Meena Menon is an independent journalist and former bureau chief The Hindu, Mumbai. She is the author of Riots and After in Mumbai (2012), Reporting Pakistan (2017), and co-author with Uzramma of A Frayed History – The Journey of Cotton in India(2017). She has been a journalist since 1984 and has worked with United News of India, The Times of India, Midday and The Hindu. She is also on the faculty of Xavier Institute of Communication.

In partnership with:

Venue
Hall of Harmony, Nehru Centre,
Worli, Mumbai 400018

Time: 6:30 p.m.
Registration: 6:00 p.m.

Admission:
Free

RSVP

About Bharat Karnad

Senior Fellow in National Security Studies at the Centre for Policy Research, New Delhi, he was Member of the (1st) National Security Advisory Board and the Nuclear Doctrine-drafting Group, and author, among other books of, 'Nuclear Weapons and Indian Security: The Realist Foundations of Strategy', 'India's Nuclear Policy' and most recently, 'Why India is Not a Great Power (Yet)'. Educated at the University of California (undergrad and grad), he was Visiting Scholar at Princeton University, University of Pennsylvania, the Shanghai Institutes of International Studies, and Henry L. Stimson Center, Washington, DC.
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2 Responses to Invite for Asia Society, Mumbai, book event, Oct 30

  1. San Mann says:

    Welcome back Prof Karnad,
    What is your reaction to the latest announcement from Pakistan that it will be sending its first astronaut to space in 2022 with China’s help? Is the choice of 2022, the same year as India’s first indigenous manned spaceflight, a mere coincidence – or is there a message? If the latter, then what is that message?
    How much can the origin of this joint China-Pakistan manned mission be attributed to China itself, even though the Pakistanis have rushed to go public first? Is it more likely that China, rather Pakistan, came up with the idea for this mission?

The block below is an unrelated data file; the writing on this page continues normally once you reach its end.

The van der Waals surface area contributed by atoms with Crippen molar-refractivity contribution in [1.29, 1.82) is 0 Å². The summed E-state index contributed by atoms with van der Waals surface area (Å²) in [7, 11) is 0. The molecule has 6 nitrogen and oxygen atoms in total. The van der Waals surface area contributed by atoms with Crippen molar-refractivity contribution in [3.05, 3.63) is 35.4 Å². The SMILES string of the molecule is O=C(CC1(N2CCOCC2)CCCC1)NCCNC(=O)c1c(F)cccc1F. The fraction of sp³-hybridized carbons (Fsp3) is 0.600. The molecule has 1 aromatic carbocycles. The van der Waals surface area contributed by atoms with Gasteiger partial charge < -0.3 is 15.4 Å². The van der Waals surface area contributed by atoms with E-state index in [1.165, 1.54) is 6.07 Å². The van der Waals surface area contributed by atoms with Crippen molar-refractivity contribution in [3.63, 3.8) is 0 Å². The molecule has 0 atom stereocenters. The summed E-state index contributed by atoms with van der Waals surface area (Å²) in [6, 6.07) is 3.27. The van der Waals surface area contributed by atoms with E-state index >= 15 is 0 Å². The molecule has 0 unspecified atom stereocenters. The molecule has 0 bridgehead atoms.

What can we infer about China’s own space diplomacy plans from this?
    My understanding is that China will have its next-generation modular space station (similar in size to the International Space Station) operating by 2022, and that it has recently declared that it will be made available as a hub for international space cooperation (this appears to be in response to USA’s exclusion of it from participation in the International Space Station.) It seems likely that this joint China-Pakistan manned mission will be flying to the new Chinese space station for an onboard stay there.
    How will India manage the optics over claims of an emerging “space race” which threatens to re-hyphenate India with Pakistan, at least in the realm of India’s quest to become a spacefaring power?
    Will we eventually see joint Indian manned missions with Japan and Vietnam, while the Chinese go up with Pakistanis, North Koreans and even Cambodians in tow? How will this all play out?

  2. ankithood says:

    Sir,if u can shed some light on how exactly india can go about co-opting pakistan. I don’t believe economic incentives or restructuring armed forces is answer enough. Should india do some political Innovation regarding erstwhile jnk state (incl. Pakistan occupied territories)? For example-dominion status or eu kind of integration or both or something else. It seems a political solution is necessary and that too without Pakistan? If you can elaborate on how shall we co-opt in a realist fashion, that would be nice. Thank you.